A knock-out teamThe Taegeuk Warriors stood toe-to-toe with the Super Eagles early yesterday morning, as they battled to bring a thrilling 2-2 draw - and their first spot in a World Cup Round of 16 fought on foreign soil.
The tie at the Moses Mabhida Stadium was enough to bring Korea to second place in Group B - after unbeaten Argentina - and a daunting face-off against Uruguay on June 26 in Port Elizabeth.
“I’m happy that we reached our goal. I’m proud of our players,” said elated manager Huh Jung-moo, who earned the distinction of being the first Korean manager to lead the national team to the knockout rounds. “It’s harder to advance out of the group stage.”
“We had to overcome heavy pressure during the three group stage games. That made us stronger,” said captain Park Ji-sung. “Our players were able to enjoy and play up to their capabilities. That’s a positive sign.”
In their next match, Korea is up against a tough South American opponent. Ranked 16th in the world, Uruguay was able to cruise to a first place finish in Group A with two wins and a draw and without allowing a single goal in the process.
Korea has tied one and lost four of its previous five matches against the team, including a heartbreaking 1-0 loss at the 1990 Italy World Cup.
“Uruguay is a team that utilizes many defenders and counterattacks well. It won’t be easy to score against them,” said Huh. “I would say our chances of winning are now 50-50. It all depends on the pace of the game and who prepares better.”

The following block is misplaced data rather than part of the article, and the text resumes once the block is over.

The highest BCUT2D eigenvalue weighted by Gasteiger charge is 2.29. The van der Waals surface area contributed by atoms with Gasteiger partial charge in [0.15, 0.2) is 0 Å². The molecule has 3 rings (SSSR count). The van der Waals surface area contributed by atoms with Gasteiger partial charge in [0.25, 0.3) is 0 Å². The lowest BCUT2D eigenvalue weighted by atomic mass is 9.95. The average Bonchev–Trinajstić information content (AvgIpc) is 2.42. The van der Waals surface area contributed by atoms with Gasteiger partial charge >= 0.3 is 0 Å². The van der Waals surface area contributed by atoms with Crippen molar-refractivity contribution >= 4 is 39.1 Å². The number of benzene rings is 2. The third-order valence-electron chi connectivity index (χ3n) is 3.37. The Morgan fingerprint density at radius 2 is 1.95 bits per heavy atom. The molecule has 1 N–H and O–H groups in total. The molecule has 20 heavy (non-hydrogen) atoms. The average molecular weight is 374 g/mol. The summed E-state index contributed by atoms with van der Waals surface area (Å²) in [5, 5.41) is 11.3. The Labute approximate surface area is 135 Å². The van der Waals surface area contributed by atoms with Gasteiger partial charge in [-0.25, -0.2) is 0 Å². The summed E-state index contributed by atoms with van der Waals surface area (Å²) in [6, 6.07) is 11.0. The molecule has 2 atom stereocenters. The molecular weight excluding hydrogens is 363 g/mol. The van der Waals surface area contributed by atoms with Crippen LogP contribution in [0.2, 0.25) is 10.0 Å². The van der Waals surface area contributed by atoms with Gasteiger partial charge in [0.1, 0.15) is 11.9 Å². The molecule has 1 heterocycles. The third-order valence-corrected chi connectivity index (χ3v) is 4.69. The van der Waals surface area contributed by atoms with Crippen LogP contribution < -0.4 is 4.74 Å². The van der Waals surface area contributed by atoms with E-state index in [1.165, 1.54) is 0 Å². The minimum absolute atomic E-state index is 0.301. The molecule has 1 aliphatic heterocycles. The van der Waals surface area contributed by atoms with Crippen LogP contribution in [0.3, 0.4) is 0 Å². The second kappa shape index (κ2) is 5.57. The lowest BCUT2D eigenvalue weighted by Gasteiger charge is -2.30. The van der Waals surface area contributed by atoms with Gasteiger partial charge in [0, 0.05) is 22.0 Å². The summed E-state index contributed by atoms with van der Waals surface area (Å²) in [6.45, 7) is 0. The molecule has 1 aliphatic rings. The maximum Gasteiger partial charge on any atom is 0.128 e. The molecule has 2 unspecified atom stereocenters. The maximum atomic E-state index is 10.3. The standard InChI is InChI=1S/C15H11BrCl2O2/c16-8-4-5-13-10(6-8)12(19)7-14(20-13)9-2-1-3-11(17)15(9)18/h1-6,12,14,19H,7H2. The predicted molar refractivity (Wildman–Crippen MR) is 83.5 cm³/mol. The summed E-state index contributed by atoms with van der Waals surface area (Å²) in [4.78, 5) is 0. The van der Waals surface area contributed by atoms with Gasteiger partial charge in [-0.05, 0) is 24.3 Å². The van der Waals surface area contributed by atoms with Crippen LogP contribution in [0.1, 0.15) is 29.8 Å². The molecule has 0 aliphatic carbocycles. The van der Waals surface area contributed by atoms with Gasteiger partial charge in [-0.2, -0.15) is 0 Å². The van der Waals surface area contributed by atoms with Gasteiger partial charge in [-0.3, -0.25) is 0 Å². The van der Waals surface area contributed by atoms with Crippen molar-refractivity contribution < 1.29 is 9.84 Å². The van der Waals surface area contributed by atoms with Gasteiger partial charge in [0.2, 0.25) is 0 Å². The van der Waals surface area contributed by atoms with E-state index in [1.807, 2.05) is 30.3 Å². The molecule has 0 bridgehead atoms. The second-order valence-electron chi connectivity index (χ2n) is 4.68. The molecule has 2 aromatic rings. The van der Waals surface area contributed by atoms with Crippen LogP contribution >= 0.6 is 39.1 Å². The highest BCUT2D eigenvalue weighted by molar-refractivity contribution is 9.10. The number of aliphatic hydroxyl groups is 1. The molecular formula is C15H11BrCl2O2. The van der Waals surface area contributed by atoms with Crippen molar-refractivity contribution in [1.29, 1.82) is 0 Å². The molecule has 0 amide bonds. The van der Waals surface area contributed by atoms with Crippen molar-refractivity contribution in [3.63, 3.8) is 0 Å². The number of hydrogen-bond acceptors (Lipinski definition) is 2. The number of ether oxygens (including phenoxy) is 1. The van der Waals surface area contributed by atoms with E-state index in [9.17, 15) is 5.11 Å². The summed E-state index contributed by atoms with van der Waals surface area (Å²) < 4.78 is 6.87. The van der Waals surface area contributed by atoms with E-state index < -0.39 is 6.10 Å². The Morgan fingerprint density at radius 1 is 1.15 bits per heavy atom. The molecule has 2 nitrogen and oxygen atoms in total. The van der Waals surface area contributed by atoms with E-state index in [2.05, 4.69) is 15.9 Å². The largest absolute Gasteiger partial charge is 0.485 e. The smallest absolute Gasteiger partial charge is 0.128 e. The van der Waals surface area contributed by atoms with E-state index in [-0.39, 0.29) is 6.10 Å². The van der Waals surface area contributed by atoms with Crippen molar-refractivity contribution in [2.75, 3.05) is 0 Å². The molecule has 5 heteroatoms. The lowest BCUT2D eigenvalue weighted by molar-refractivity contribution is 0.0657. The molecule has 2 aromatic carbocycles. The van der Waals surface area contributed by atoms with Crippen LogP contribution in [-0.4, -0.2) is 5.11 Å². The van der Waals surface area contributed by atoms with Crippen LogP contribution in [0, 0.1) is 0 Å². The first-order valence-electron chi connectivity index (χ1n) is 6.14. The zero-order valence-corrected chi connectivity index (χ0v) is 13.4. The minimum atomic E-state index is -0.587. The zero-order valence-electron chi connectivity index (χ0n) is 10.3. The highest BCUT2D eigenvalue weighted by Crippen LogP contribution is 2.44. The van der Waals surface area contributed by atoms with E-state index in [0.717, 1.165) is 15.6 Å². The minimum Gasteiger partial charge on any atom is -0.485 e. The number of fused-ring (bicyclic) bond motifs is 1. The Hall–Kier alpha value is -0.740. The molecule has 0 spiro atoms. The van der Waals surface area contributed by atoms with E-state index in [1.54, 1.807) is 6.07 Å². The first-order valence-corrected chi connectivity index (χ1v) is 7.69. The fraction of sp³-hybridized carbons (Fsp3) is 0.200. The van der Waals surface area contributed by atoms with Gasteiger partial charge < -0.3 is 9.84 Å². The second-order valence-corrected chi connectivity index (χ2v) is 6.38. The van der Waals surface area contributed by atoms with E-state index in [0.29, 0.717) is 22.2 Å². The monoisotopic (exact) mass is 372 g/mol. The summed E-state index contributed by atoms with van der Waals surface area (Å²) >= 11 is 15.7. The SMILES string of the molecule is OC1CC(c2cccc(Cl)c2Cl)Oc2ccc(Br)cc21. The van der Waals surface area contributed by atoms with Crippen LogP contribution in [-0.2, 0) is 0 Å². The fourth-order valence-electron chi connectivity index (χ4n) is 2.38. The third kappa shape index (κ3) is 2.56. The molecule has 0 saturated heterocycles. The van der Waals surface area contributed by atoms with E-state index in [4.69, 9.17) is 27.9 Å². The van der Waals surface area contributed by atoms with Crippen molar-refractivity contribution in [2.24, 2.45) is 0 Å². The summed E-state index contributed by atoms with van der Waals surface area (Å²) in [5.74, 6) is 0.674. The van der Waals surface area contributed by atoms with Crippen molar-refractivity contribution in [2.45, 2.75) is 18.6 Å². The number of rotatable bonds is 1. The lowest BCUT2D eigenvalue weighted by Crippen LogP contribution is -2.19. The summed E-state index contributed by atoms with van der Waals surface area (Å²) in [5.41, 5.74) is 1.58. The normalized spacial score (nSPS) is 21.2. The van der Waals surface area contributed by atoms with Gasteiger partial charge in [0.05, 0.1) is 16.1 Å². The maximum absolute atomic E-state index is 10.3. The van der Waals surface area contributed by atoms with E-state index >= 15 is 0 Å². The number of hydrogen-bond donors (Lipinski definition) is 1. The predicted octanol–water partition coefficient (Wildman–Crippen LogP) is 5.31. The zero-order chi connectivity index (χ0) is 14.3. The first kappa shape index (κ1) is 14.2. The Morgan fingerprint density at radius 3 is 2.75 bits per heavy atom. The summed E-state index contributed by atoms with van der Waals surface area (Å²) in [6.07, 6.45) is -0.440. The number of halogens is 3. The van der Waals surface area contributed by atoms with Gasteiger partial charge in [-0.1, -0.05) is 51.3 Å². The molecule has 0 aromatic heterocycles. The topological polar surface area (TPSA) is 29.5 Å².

Uruguay relies heavily on its strong defense and utilizes Diego Forlan and Luis Suarez to spearhead their counter attacks. Suarez is young, just 23, but he’s shown that he can penetrate the opposing defense and thread passes to his teammates. But the star of the team is veteran forward Forlan, who scored two goals in the group stage and is at peak form.
While Uruguay’s defense has been near-flawless so far, center defenders Diego Lugano and Mauricio Victorino struggled with low crosses from the sides in their final Group A win against Mexico.
Korea will have to fight to make the quarterfinals. And even while surging forward, the team showed room to improve. In the match against Nigeria, right fullback Cha Du-ri was caught out of position and allowed Kalu Uche to score the opening goal in the 12th minute. Uche came close to adding another goal in the 36th minute when his shot hit the post.
Cha settled as game wore on, but center defenders Cho Yong-hyung and Lee Jung-soo were caught out of position on several occasions, giving the Nigerian attackers numerous chances in the process.
But Korea did make the most of the opportunities that came their way, and there were plenty: The rough and undisciplined Nigerians committed 22 fouls compared to Korea’s 12.
Given the time for set-piece play, the Koreans scored off free kicks. Lee Jung-soo made his second goal of the tourney when he tapped in the equalizer off a free kick from Ki Sung-yueng in the 38th minute, and Park Chu-young put Korea ahead 2-1 when his free kick curled past Nigerian goalkeeper Vincent Enyeama in the 49th.
Korea looked set for a win before midfielder Kim Nam-il committed an errant foul of his own by tackling Chinedu Obasi in the penalty box. Ayegbeni Yakubu tied the game off a penalty shot in the 69th minute, but the Super Eagles couldn’t add another. They were sent packing without a single win.
By Jason Kim [firstname.lastname@example.org]